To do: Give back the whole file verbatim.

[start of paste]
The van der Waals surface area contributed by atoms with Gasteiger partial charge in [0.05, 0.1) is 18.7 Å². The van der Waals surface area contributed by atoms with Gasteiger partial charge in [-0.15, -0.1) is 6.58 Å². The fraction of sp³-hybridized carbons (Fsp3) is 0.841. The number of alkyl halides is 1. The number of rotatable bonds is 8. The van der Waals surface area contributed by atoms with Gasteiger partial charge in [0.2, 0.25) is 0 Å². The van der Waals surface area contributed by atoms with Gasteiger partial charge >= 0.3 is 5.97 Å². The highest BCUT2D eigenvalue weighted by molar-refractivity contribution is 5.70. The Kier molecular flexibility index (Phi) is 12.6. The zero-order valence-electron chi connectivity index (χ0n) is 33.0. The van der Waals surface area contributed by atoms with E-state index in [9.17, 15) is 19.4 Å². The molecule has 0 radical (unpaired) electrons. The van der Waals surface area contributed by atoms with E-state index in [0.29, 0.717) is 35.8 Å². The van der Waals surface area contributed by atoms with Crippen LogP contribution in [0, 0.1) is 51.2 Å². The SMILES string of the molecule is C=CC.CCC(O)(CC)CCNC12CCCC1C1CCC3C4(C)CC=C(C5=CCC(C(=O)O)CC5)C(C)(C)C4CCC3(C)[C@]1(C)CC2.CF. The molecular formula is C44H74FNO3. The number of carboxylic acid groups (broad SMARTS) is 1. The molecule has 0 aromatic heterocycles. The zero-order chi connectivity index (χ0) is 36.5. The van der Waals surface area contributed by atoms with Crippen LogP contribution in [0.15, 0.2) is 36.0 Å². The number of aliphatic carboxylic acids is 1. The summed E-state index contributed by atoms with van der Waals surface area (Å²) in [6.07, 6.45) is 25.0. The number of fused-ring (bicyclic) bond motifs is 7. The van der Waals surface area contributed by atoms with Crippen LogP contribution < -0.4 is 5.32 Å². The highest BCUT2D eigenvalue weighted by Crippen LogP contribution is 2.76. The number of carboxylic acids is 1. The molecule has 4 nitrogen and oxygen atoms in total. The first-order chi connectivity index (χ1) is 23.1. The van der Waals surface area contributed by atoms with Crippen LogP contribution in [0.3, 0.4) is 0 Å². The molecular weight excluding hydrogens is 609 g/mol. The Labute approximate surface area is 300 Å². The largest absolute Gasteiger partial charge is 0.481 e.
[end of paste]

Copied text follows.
The van der Waals surface area contributed by atoms with Gasteiger partial charge in [0.05, 0.1) is 18.7 Å². The van der Waals surface area contributed by atoms with Gasteiger partial charge in [-0.15, -0.1) is 6.58 Å². The fraction of sp³-hybridized carbons (Fsp3) is 0.841. The number of alkyl halides is 1. The number of rotatable bonds is 8. The van der Waals surface area contributed by atoms with Gasteiger partial charge in [0.2, 0.25) is 0 Å². The van der Waals surface area contributed by atoms with Gasteiger partial charge >= 0.3 is 5.97 Å². The highest BCUT2D eigenvalue weighted by molar-refractivity contribution is 5.70. The Kier molecular flexibility index (Phi) is 12.6. The zero-order valence-electron chi connectivity index (χ0n) is 33.0. The van der Waals surface area contributed by atoms with E-state index in [9.17, 15) is 19.4 Å². The molecule has 0 radical (unpaired) electrons. The van der Waals surface area contributed by atoms with E-state index in [0.29, 0.717) is 35.8 Å². The van der Waals surface area contributed by atoms with Crippen LogP contribution in [0, 0.1) is 51.2 Å². The SMILES string of the molecule is C=CC.CCC(O)(CC)CCNC12CCCC1C1CCC3C4(C)CC=C(C5=CCC(C(=O)O)CC5)C(C)(C)C4CCC3(C)[C@]1(C)CC2.CF. The molecular formula is C44H74FNO3. The number of carboxylic acid groups (broad SMARTS) is 1. The molecule has 0 aromatic heterocycles. The zero-order chi connectivity index (χ0) is 36.5. The van der Waals surface area contributed by atoms with Crippen LogP contribution in [0.15, 0.2) is 36.0 Å². The number of aliphatic carboxylic acids is 1. The summed E-state index contributed by atoms with van der Waals surface area (Å²) in [6.07, 6.45) is 25.0. The number of fused-ring (bicyclic) bond motifs is 7. The van der Waals surface area contributed by atoms with Crippen LogP contribution < -0.4 is 5.32 Å². The highest BCUT2D eigenvalue weighted by Crippen LogP contribution is 2.76. The number of carboxylic acids is 1. The molecule has 4 nitrogen and oxygen atoms in total. The first-order chi connectivity index (χ1) is 23.1. The van der Waals surface area contributed by atoms with Crippen LogP contribution in [0.3, 0.4) is 0 Å². The molecular weight excluding hydrogens is 609 g/mol. The Labute approximate surface area is 300 Å². The largest absolute Gasteiger partial charge is 0.481 e.